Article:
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Generating State Revenue Essential for Post-Pandemic Recovery

Billionaire Mark-to-Market Tax Can Raise Over $5.5 Billion To Help Keep New York State Running

New York can and must do more to address its budget crisis than wait for federal relief. While the economy has taken a hit, the state can raise enough tax revenue to avoid catastrophic budget cuts—to education, health care, and other crucial services—and add new programs to combat the coronavirus recession by helping those most in need. The Fiscal Policy Institute’s latest report explains how … (read more)

Legislators Unite for People-Centered Recovery with Statement of Principles

Over 100 New York State Senate and Assembly members, along with statewide unions, the Fiscal Policy Institute, and the Strong Economy for All Coalition, called for no state budget cuts without raising revenue. The coalition has released a signed statement of principles calling for a balanced state tax policy where everyone pays their fair share and a post-pandemic economic recovery plan centered on the best engine for recovery for individual New Yorkers and their communities.

Read the full Statement of (read more)

The Fiscal Policy Institute’s Three-Point Plan for Re-Building New York

 May 27, 2020. The Fiscal Policy Institute today warned state legislators and the governor that New York’s financial and social woes will only worsen if they attempt to return to an austerity budget model. The pandemic’s public health crisis and subsequent economic downturn deepened an existing budget shortfall and with the deficit projected to be at least $13 billion, the state faces an extraordinary fiscal challenge. There is no simple solution to this crisis which will require bold innovation from … (read more)

Local Government Reliance on Fines and Fees to Raise Revenues Hurts Residents and Communities

Across New York State, fines and associated fees are relied upon by local governments as a source of local revenue. Decreased aid from the state coupled with the 2-percent property tax cap, which was enacted in 2011 and restricts annual property tax increases to the lesser of 2-percent or the rate of inflation, has led to decreased revenues for local jurisdictions. To make up for budget shortfalls – which have worsened during COVID-19 – local governments may be tempted to … (read more)

Refugee Resettlement Agencies Are Providing Essential Services During COVID-19

Now more than ever, refugee resettlement agencies are providing essential services to refugees and also to a number of other community members, to help protect everyone during the COVID-19 pandemic.

Prior to the pandemic, the Fiscal Policy Institute showed how refugee resettlement agencies are anchor institutions in their communities, providing services for some of the most vulnerable community members, jobs for local residents, and a productive use for buildings that in some cases might otherwise be vacant. The importance … (read more)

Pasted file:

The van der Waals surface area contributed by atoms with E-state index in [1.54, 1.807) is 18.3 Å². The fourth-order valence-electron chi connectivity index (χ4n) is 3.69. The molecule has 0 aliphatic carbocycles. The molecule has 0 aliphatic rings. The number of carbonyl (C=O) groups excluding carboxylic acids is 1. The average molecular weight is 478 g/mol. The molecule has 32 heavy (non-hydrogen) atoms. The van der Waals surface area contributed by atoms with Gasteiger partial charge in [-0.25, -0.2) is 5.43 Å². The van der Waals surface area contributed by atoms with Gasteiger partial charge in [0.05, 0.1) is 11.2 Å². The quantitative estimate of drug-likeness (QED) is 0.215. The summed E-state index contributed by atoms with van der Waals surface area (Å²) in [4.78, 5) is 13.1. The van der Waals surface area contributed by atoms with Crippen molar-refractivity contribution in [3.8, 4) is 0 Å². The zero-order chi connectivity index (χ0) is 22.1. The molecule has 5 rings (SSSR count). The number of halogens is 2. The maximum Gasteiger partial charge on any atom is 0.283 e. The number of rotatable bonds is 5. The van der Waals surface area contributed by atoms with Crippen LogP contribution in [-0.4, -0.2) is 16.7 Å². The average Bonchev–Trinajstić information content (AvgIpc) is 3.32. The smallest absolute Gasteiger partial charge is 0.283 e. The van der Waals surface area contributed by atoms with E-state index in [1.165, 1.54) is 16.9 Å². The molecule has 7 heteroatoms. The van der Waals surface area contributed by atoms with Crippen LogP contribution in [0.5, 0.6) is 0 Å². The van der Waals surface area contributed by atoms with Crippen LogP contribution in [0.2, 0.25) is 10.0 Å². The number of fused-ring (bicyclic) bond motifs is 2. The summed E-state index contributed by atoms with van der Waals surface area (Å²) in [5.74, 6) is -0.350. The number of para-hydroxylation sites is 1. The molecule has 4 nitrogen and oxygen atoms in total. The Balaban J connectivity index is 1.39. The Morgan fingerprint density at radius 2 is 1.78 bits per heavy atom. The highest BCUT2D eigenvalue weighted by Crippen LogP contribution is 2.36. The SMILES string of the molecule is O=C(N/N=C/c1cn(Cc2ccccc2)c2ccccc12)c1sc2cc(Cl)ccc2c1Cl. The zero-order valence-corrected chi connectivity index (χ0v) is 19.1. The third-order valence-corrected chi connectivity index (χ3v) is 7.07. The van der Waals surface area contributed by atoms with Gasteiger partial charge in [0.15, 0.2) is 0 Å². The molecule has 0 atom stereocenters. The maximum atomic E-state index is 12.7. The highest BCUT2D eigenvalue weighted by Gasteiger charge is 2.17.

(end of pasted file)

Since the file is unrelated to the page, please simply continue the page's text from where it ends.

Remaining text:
New York’s Unemployment System Depends on Continued Federal Assistance

May 11, 2020

Following the Great Recession, New York’s Unemployment Insurance Trust Fund only achieved a positive fund balance for the first time in fiscal year 2016. On January 1, 2020, the balance stood at $2.65 billion, but the fund was nearing insolvency according to a report by the U.S. Department of Labor.

Since the COVID-19 pandemic mitigation began eight weeks ago, over 1.7 million New York residents have filed for unemployment, which is roughly 5 percent of the nation’s … (read more)

New York Can Do More for All New Yorkers, Regardless of Immigration Status, Amid the COVID-19 Pandemic

April 29, 2020.

In response to the economic and health hardships that the COVID-19 pandemic has created for individuals and families, state and federal governments have created relief programs to provide financial, safety and medical assistance. However, these relief programs do not apply to everyone. Many programs exclude undocumented immigrants who have also been laid off from jobs due to nonessential business closures. Undocumented immigrants are also experiencing the same financial and health hardships that the rest of us experience, … (read more)

Undocumented and Unemployed

Orders for non-essential workers to stay at home and the ripple effects of the coronavirus have been felt throughout the New York economy. Over one million New Yorkers have filed for unemployment insurance since the middle of March when the coronavirus impact was first felt.

Yet, one group is left behind by both the state’s existing unemployment insurance system and the federal government’s temporary enhancements to that system: undocumented immigrants. There are an estimated 530,000 undocumented immigrants in the New … (read more)

Fines and Fees: Raising Revenue at the Community’s Expense

As New York State looks toward restarting the economy in the wake of COVID-19, a new report from the Fiscal Policy Institute (FPI) warns local governments not to rush to build revenue through the use of fines and fees – a long-standing, inequitable source of funding primarily drawn from low-income communities and communities of color.

Between 2010 and 2017, 31 city governments, out of 62, in New York State reported an increase in expected fine revenue in their annual budgets, … (read more)

Report: Spotlight on NY’s Essential Workers

The coronavirus crisis has put a new focus on “essential workers,”  people who are bringing deliveries to our homes, working in supermarkets and convenience stores, keeping the public transportation system functioning, providing social services and childcare, and working in the healthcare industry.

These essential workers have always played a critical role in keeping our communities running. At a time when many streets are eerily empty, however, we can see all the more clearly who is still out there making sure … (read more)